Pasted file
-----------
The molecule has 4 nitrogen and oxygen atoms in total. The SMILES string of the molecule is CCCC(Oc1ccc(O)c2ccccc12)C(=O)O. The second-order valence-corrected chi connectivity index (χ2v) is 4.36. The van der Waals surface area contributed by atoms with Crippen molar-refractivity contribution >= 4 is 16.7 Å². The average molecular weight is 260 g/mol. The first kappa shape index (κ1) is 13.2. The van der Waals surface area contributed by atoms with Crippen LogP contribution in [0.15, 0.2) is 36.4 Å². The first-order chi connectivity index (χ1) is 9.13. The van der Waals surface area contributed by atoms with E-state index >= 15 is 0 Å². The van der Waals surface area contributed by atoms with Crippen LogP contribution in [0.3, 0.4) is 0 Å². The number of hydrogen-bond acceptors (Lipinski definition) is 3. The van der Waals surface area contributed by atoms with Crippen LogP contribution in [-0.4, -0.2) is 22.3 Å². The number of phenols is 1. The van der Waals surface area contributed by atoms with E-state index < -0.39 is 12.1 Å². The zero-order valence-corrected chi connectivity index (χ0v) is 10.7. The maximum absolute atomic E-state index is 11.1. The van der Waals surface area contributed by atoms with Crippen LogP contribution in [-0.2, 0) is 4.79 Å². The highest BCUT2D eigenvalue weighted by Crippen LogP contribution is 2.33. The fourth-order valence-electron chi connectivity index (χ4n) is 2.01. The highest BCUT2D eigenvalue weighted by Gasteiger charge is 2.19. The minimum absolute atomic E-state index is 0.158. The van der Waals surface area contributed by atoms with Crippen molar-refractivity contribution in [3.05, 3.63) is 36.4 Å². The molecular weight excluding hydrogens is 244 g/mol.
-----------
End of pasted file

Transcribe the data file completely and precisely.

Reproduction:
The molecule has 4 nitrogen and oxygen atoms in total. The SMILES string of the molecule is CCCC(Oc1ccc(O)c2ccccc12)C(=O)O. The second-order valence-corrected chi connectivity index (χ2v) is 4.36. The van der Waals surface area contributed by atoms with Crippen molar-refractivity contribution >= 4 is 16.7 Å². The average molecular weight is 260 g/mol. The first kappa shape index (κ1) is 13.2. The van der Waals surface area contributed by atoms with Crippen LogP contribution in [0.15, 0.2) is 36.4 Å². The first-order chi connectivity index (χ1) is 9.13. The van der Waals surface area contributed by atoms with E-state index >= 15 is 0 Å². The van der Waals surface area contributed by atoms with Crippen LogP contribution in [0.3, 0.4) is 0 Å². The number of hydrogen-bond acceptors (Lipinski definition) is 3. The van der Waals surface area contributed by atoms with Crippen LogP contribution in [-0.4, -0.2) is 22.3 Å². The number of phenols is 1. The van der Waals surface area contributed by atoms with E-state index < -0.39 is 12.1 Å². The zero-order valence-corrected chi connectivity index (χ0v) is 10.7. The maximum absolute atomic E-state index is 11.1. The van der Waals surface area contributed by atoms with Crippen LogP contribution in [-0.2, 0) is 4.79 Å². The highest BCUT2D eigenvalue weighted by Crippen LogP contribution is 2.33. The fourth-order valence-electron chi connectivity index (χ4n) is 2.01. The highest BCUT2D eigenvalue weighted by Gasteiger charge is 2.19. The minimum absolute atomic E-state index is 0.158. The van der Waals surface area contributed by atoms with Crippen molar-refractivity contribution in [3.05, 3.63) is 36.4 Å². The molecular weight excluding hydrogens is 244 g/mol.